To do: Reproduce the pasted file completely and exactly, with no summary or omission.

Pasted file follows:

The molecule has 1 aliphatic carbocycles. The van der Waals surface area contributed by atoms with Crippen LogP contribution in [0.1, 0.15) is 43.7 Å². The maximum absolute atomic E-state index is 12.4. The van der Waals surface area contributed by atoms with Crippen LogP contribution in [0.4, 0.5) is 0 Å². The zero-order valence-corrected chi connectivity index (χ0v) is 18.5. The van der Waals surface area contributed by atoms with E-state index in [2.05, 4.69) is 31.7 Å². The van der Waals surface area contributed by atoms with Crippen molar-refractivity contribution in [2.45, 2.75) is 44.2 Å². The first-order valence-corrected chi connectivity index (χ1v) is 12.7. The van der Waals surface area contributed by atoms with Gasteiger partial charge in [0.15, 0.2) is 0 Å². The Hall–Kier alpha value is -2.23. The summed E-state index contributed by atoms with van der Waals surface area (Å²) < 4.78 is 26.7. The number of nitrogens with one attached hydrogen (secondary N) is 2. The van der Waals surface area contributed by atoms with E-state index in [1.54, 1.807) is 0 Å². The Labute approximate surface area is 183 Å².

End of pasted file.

The molecule has 1 aliphatic carbocycles. The van der Waals surface area contributed by atoms with Crippen LogP contribution in [0.1, 0.15) is 43.7 Å². The maximum absolute atomic E-state index is 12.4. The van der Waals surface area contributed by atoms with Crippen LogP contribution in [0.4, 0.5) is 0 Å². The zero-order valence-corrected chi connectivity index (χ0v) is 18.5. The van der Waals surface area contributed by atoms with E-state index in [2.05, 4.69) is 31.7 Å². The van der Waals surface area contributed by atoms with Crippen molar-refractivity contribution in [2.45, 2.75) is 44.2 Å². The first-order valence-corrected chi connectivity index (χ1v) is 12.7. The van der Waals surface area contributed by atoms with Gasteiger partial charge in [0.15, 0.2) is 0 Å². The Hall–Kier alpha value is -2.23. The summed E-state index contributed by atoms with van der Waals surface area (Å²) < 4.78 is 26.7. The number of nitrogens with one attached hydrogen (secondary N) is 2. The van der Waals surface area contributed by atoms with E-state index in [1.54, 1.807) is 0 Å². The Labute approximate surface area is 183 Å².